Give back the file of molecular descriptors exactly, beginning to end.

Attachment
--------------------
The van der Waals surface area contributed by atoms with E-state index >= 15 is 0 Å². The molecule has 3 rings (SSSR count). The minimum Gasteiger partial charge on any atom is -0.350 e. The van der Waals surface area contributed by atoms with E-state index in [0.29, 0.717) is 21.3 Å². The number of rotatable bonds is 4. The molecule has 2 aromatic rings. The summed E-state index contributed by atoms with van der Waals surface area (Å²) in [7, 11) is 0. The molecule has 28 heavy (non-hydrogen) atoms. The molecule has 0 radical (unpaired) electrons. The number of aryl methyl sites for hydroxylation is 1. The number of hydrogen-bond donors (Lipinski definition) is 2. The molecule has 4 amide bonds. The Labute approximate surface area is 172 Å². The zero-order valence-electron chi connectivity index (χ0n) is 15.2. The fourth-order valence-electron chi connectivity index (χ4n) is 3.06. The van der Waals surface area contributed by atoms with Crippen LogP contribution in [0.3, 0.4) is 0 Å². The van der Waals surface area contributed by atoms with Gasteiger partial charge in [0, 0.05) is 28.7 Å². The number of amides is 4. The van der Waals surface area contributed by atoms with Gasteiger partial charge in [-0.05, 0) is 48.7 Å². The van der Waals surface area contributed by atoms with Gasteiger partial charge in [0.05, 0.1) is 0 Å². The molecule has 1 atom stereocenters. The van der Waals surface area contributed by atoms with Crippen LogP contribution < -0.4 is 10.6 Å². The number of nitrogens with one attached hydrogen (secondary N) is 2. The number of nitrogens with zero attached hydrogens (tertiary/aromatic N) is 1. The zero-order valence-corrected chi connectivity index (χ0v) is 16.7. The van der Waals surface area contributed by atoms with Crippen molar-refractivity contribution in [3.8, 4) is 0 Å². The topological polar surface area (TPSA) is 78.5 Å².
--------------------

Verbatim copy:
The van der Waals surface area contributed by atoms with E-state index >= 15 is 0 Å². The molecule has 3 rings (SSSR count). The minimum Gasteiger partial charge on any atom is -0.350 e. The van der Waals surface area contributed by atoms with E-state index in [0.29, 0.717) is 21.3 Å². The number of rotatable bonds is 4. The molecule has 2 aromatic rings. The summed E-state index contributed by atoms with van der Waals surface area (Å²) in [7, 11) is 0. The molecule has 28 heavy (non-hydrogen) atoms. The molecule has 0 radical (unpaired) electrons. The number of aryl methyl sites for hydroxylation is 1. The number of hydrogen-bond donors (Lipinski definition) is 2. The molecule has 4 amide bonds. The Labute approximate surface area is 172 Å². The zero-order valence-electron chi connectivity index (χ0n) is 15.2. The fourth-order valence-electron chi connectivity index (χ4n) is 3.06. The van der Waals surface area contributed by atoms with Crippen LogP contribution in [0.3, 0.4) is 0 Å². The van der Waals surface area contributed by atoms with Gasteiger partial charge in [0, 0.05) is 28.7 Å². The number of amides is 4. The van der Waals surface area contributed by atoms with Gasteiger partial charge in [-0.05, 0) is 48.7 Å². The van der Waals surface area contributed by atoms with Gasteiger partial charge in [0.05, 0.1) is 0 Å². The molecule has 1 atom stereocenters. The van der Waals surface area contributed by atoms with Crippen LogP contribution < -0.4 is 10.6 Å². The number of nitrogens with one attached hydrogen (secondary N) is 2. The number of nitrogens with zero attached hydrogens (tertiary/aromatic N) is 1. The zero-order valence-corrected chi connectivity index (χ0v) is 16.7. The van der Waals surface area contributed by atoms with Crippen molar-refractivity contribution in [3.8, 4) is 0 Å². The topological polar surface area (TPSA) is 78.5 Å².